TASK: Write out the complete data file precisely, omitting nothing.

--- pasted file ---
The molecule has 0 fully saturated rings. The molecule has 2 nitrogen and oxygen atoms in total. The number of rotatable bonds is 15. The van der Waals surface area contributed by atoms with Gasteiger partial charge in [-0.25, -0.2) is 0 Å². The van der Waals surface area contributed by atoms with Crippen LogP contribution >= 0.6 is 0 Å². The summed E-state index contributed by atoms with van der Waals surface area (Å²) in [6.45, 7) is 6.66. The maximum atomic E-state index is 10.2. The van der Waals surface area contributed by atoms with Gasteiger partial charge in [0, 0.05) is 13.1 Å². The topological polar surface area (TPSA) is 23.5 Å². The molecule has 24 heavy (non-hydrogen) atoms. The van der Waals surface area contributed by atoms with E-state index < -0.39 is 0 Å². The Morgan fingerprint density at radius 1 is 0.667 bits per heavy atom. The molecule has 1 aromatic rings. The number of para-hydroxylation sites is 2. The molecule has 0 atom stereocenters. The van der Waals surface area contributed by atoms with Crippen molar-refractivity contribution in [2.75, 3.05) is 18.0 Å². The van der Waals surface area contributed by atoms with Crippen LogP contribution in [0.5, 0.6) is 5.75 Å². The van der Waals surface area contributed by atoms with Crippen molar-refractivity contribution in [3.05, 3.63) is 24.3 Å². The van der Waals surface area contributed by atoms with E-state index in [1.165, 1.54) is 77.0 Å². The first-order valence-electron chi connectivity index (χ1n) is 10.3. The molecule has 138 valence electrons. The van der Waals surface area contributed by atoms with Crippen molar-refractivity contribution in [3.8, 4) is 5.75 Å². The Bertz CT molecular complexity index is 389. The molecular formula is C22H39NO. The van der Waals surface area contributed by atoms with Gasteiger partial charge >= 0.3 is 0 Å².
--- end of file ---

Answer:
The molecule has 0 fully saturated rings. The molecule has 2 nitrogen and oxygen atoms in total. The number of rotatable bonds is 15. The van der Waals surface area contributed by atoms with Gasteiger partial charge in [-0.25, -0.2) is 0 Å². The van der Waals surface area contributed by atoms with Crippen LogP contribution >= 0.6 is 0 Å². The summed E-state index contributed by atoms with van der Waals surface area (Å²) in [6.45, 7) is 6.66. The maximum atomic E-state index is 10.2. The van der Waals surface area contributed by atoms with Gasteiger partial charge in [0, 0.05) is 13.1 Å². The topological polar surface area (TPSA) is 23.5 Å². The molecule has 24 heavy (non-hydrogen) atoms. The van der Waals surface area contributed by atoms with E-state index < -0.39 is 0 Å². The Morgan fingerprint density at radius 1 is 0.667 bits per heavy atom. The molecule has 1 aromatic rings. The number of para-hydroxylation sites is 2. The molecule has 0 atom stereocenters. The van der Waals surface area contributed by atoms with Crippen molar-refractivity contribution in [2.75, 3.05) is 18.0 Å². The van der Waals surface area contributed by atoms with Crippen LogP contribution in [0.5, 0.6) is 5.75 Å². The van der Waals surface area contributed by atoms with Crippen molar-refractivity contribution in [3.05, 3.63) is 24.3 Å². The van der Waals surface area contributed by atoms with E-state index in [1.165, 1.54) is 77.0 Å². The first-order valence-electron chi connectivity index (χ1n) is 10.3. The molecule has 138 valence electrons. The van der Waals surface area contributed by atoms with Crippen molar-refractivity contribution in [3.8, 4) is 5.75 Å². The Bertz CT molecular complexity index is 389. The molecular formula is C22H39NO. The van der Waals surface area contributed by atoms with Gasteiger partial charge >= 0.3 is 0 Å².